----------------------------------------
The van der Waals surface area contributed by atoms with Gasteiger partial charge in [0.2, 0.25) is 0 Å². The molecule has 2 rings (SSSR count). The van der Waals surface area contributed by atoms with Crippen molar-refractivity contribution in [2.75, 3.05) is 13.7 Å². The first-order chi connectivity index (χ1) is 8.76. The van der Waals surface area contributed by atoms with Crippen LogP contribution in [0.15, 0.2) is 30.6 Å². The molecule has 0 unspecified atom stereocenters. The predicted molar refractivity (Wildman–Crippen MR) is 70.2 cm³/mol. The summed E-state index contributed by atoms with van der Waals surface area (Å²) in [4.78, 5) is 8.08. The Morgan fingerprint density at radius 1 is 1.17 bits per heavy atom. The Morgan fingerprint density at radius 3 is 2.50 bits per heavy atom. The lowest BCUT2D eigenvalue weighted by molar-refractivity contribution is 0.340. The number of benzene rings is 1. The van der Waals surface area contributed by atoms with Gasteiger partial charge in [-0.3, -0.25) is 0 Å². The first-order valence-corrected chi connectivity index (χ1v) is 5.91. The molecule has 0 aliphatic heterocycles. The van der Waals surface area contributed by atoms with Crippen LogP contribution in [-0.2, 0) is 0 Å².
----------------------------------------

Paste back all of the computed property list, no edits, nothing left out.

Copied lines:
The van der Waals surface area contributed by atoms with Gasteiger partial charge in [0.2, 0.25) is 0 Å². The molecule has 2 rings (SSSR count). The van der Waals surface area contributed by atoms with Crippen molar-refractivity contribution in [2.75, 3.05) is 13.7 Å². The first-order chi connectivity index (χ1) is 8.76. The van der Waals surface area contributed by atoms with Crippen LogP contribution in [0.15, 0.2) is 30.6 Å². The molecule has 0 unspecified atom stereocenters. The predicted molar refractivity (Wildman–Crippen MR) is 70.2 cm³/mol. The summed E-state index contributed by atoms with van der Waals surface area (Å²) in [4.78, 5) is 8.08. The Morgan fingerprint density at radius 1 is 1.17 bits per heavy atom. The Morgan fingerprint density at radius 3 is 2.50 bits per heavy atom. The lowest BCUT2D eigenvalue weighted by molar-refractivity contribution is 0.340. The number of benzene rings is 1. The van der Waals surface area contributed by atoms with Gasteiger partial charge in [-0.3, -0.25) is 0 Å². The first-order valence-corrected chi connectivity index (χ1v) is 5.91. The molecule has 0 aliphatic heterocycles. The van der Waals surface area contributed by atoms with Crippen LogP contribution in [-0.2, 0) is 0 Å².